By Kathleen Gilbert

SOUTH BEND, Indiana, August 26, 2009 ( – Fort Wayne-South Bend Bishop John D'Arcy, whose diocese includes the University of Notre Dame, has penned a column calling on the University, its president, and board members to answer for their decision to honor a pro-abortion president – without notifying or seeking guidance from their local prelate.

When Notre Dame published its decision to honor President Barack Obama with the commencement address and an honorary law degree on May 17, Bishop D'Arcy voiced his opposition early on, vowing to boycott the ceremony and questioning whether the school had placed “prestige over truth.”

“Does a Catholic university have the responsibility to give witness to the Catholic faith and to the consequences of that faith by its actions and decisions-especially by a decision to confer its highest honor? If not, what is the meaning of a life of faith?” wrote Bishop D'Arcy.  “And how can a Catholic institution expect its students to live by faith in the difficult decisions that will confront them in a culture often opposed to the Gospel?”

D'Arcy's column will appear as the cover story of the Jesuit journal America, which took a perspective favorable of Obama amid the scandal.  D'Arcy touched briefly on the journal's bias, saying that the intense pro-life Catholic backlash to the honor was “not about what this journal called 'sectarian Catholicism.'”

“Rather, the response of the faithful derives directly from the Gospel. In Matthew's words, 'Your light must shine before others, that they may see your good works, and glorify your heavenly Father' (5:13),” said the bishop.  Over 360,000 petitioners and 80 active U.S. bishops voiced opposition to the honor.

The South Bend bishop pointed out the words of Pope Benedict XVI, who enjoined American Catholic educators in April to “ensure that students receive instruction in Catholic doctrine and practice.”  “This requires that public witness to the way of Christ, as found in the Gospel and upheld by the Church's magisterium, shapes all aspects of an institution's life, both inside and outside the classroom,” said the pontiff.

D'Arcy asked: “In its decision to give its highest honor to a president who has repeatedly opposed even the smallest legal protection of the child in the womb, did Notre Dame surrender the responsibility that Pope Benedict believes Catholic universities have to give public witness to the truths revealed by God and taught by the church?”

The University's persistent sponsorship of “The Vagina Monologues,” a lewd play extolling lesbianism and sexual promiscuity, was “another serious question of witness and moral responsibility,” according to the bishop.

“Although he spoke eloquently about the importance of dialogue with the president of the United States, the president of Notre Dame chose not to dialogue with his bishop on these two matters, both pastoral and both with serious ramifications for the care of souls, which is the core responsibility of the local bishop,” said D'Arcy.   The bishop said he was notified of both decisions only after the fact.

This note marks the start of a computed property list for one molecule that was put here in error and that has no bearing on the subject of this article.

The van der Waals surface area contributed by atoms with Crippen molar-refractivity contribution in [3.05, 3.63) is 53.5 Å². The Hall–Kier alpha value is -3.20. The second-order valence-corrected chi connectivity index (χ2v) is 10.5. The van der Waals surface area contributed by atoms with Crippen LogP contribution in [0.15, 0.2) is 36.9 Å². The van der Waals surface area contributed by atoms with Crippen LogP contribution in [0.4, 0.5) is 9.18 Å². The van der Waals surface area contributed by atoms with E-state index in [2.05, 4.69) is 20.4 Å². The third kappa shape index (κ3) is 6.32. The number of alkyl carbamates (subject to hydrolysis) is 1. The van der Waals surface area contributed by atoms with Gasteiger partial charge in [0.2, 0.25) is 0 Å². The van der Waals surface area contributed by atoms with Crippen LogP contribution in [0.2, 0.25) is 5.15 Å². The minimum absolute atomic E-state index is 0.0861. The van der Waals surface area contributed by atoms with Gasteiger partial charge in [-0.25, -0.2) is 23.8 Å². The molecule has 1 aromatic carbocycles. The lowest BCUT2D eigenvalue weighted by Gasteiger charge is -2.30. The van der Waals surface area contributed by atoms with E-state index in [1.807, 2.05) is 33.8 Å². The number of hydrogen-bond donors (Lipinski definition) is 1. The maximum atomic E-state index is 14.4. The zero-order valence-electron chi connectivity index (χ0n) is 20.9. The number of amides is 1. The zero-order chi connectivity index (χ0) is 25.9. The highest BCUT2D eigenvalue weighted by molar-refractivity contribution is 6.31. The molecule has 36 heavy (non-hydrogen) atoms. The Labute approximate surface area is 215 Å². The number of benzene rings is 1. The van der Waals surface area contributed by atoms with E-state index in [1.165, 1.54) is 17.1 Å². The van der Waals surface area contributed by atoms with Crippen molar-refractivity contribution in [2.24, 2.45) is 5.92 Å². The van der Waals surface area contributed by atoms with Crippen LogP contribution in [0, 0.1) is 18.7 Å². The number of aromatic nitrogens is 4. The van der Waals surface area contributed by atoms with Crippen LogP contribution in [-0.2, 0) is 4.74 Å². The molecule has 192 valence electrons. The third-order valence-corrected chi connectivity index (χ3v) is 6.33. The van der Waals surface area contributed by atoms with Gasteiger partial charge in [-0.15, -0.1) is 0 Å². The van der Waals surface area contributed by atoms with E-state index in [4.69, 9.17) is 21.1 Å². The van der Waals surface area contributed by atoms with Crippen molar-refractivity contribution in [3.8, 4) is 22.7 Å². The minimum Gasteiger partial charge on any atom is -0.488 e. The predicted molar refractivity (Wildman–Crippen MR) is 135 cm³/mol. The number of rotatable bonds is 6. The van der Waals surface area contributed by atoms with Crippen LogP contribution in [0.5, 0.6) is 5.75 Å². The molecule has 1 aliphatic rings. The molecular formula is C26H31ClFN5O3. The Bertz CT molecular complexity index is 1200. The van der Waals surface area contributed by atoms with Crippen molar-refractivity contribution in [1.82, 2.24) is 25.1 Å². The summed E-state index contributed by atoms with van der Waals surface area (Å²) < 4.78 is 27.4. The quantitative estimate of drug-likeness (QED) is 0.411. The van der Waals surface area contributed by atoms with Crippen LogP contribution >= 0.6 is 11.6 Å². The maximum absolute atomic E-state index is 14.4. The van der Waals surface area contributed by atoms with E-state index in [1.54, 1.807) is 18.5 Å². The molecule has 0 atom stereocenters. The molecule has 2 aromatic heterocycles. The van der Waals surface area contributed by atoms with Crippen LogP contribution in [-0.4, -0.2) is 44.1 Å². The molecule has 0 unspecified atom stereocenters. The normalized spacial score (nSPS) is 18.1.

D'Arcy noted his responsibility, while not interfering with internal governance, to encourage Catholic institutions in his diocese to “give public witness to the fullness of the Catholic faith.”

“The diocesan bishop must ask whether a Catholic institution compromises its obligation to give public witness by placing prestige over truth,” he said.  “The bishop must be concerned that Catholic institutions do not succumb to the secular culture, making decisions that appear to many, including ordinary Catholics, as a surrender to a culture opposed to the truth about life and love.”

The bishop also called upon the University board of trustees, who ignored the scandal brewing on campus in the weeks before the Obama honor, to step up to the plate.

“I firmly believe that the board of trustees must take up its responsibility afresh, with appropriate study and prayer,” wrote D'Arcy.  “They also must understand the seriousness of the present moment.

“Like bishops, [board members] are asked to leave politics and ambition at the door, and make serious decisions before God,” he said. “In the case of Notre Dame, they owe it to the Congregation of Holy Cross, which has turned this magnificent place over to a predominately lay board; they owe it to the students who have not yet come; they owe it to the intrepid missionary priest, Edward Sorin, C.S.C., and the Holy Cross religious who built this magnificent place out of the wilderness.

“They owe it to Mary, the Mother of God, who has always been honored here.

“Let us pray that they will take this responsibility with greater seriousness and in a truly Catholic spirit.”

D'Arcy concluded by challenging Catholic universities to answer whether they consider it their responsibility to give witness to the Catholic faith, and to make clear their relationship to the Church and their local bishop.

He also presented an ultimatum between the infamous 1967 Land O' Lakes statement – in which Notre Dame led several other Catholic universities in declaring independence from Church authority – and John Paul II's apostolic constitution on Catholic universities, Ex Corde Ecclesiae, which outlines Catholic schools' obligation to align with the moral and doctrinal teachings of the Church.

“Where will the great Catholic universities search for a guiding light in the years ahead? Will it be the Land O'Lakes Statement or Ex Corde Ecclesiae?” he asked.

“On these three questions, I respectfully submit, rests the future of Catholic higher education in this country and so much else.”

Click here to read Bishop D'Arcy's column in full.

See related coverage:

Notre Dame's Bishop on Obama's Pro-Abortion Views: “No One Is Allowed to Say Who Sits at Table of Life”

Notre Dame's Bishop Will Not Attend Obama-Honoring Graduation, Criticizes University's Decision